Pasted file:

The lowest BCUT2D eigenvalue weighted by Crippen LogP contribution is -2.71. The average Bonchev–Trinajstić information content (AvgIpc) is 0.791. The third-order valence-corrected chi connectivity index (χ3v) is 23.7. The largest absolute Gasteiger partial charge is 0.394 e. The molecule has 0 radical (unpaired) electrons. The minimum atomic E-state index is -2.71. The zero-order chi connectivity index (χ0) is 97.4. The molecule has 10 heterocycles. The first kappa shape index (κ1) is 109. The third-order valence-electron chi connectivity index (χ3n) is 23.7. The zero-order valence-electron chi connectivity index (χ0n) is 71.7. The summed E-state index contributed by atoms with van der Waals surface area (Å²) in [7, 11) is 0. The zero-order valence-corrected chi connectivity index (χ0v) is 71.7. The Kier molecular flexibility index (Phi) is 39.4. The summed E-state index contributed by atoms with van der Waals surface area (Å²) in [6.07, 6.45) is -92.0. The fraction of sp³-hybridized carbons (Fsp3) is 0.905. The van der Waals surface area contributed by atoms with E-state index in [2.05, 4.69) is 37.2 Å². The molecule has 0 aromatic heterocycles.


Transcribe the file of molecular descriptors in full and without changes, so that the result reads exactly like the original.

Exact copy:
The lowest BCUT2D eigenvalue weighted by Crippen LogP contribution is -2.71. The average Bonchev–Trinajstić information content (AvgIpc) is 0.791. The third-order valence-corrected chi connectivity index (χ3v) is 23.7. The largest absolute Gasteiger partial charge is 0.394 e. The molecule has 0 radical (unpaired) electrons. The minimum atomic E-state index is -2.71. The zero-order chi connectivity index (χ0) is 97.4. The molecule has 10 heterocycles. The first kappa shape index (κ1) is 109. The third-order valence-electron chi connectivity index (χ3n) is 23.7. The zero-order valence-electron chi connectivity index (χ0n) is 71.7. The summed E-state index contributed by atoms with van der Waals surface area (Å²) in [7, 11) is 0. The zero-order valence-corrected chi connectivity index (χ0v) is 71.7. The Kier molecular flexibility index (Phi) is 39.4. The summed E-state index contributed by atoms with van der Waals surface area (Å²) in [6.07, 6.45) is -92.0. The fraction of sp³-hybridized carbons (Fsp3) is 0.905. The van der Waals surface area contributed by atoms with E-state index in [2.05, 4.69) is 37.2 Å². The molecule has 0 aromatic heterocycles.